Invasive Predators: Pets Threaten Earth's Biodiversity

Australian ecologist Tim Doherty and his colleagues at the International Union for Conservation of Nature (IUCN) analyzed lists of endangered species to determine which invasive predators (that is, those that did not originally belong to this region, but that got into it as a result of human activity) are most affected to a population of local animals. The leaders were cats and dogs, and if with wild individuals everything is more or less obvious, then the domestic representatives of these creatures were far from sinless.

Cats are excellent hunters, and even domestic cats often hunt exclusively out of sports interest, since they do not have to prey on their prey. Researchers estimate that “142 extinct and 596 endangered species have been affected by only 30 species of invasive predators.” In addition to cats and dogs, this list also includes rodents and ... pigs. We are used to thinking of cats as the greatest threat to birds, although in fact it is rodents that are responsible for the extinction of 52 species of birds (however, cats also have a lot of victims - 40 completely destroyed species).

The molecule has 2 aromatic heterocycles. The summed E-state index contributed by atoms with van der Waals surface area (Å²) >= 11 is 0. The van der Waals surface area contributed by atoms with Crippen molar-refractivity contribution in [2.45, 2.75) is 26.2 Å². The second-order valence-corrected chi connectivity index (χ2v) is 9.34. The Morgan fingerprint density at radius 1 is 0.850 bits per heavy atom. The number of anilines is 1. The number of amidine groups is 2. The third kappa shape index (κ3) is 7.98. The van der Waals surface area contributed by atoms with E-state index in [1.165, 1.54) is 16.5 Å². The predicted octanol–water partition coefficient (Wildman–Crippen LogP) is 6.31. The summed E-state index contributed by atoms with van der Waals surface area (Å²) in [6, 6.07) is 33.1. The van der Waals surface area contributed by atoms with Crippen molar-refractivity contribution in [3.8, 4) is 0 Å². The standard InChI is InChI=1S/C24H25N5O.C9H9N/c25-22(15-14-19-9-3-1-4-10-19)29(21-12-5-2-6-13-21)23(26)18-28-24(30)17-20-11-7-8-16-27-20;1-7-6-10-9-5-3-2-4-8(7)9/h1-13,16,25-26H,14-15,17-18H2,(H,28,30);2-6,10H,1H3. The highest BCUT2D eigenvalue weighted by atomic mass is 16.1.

According to the authors of the study, invasive predatory mammals are the most powerful engine for the mass extinction of animals. Together, they exterminated 58% of all extinct birds, mammals and reptiles, while the figure may be even higher, since the extinction of another 23% remains unconfirmed.

Findings? Pay close attention to pets, if possible, do not allow their aggressive behavior and, if you want to get a pet, think about whether to choose a predatory animal as a pet, for which killing is one of the main genetic behavior programs?

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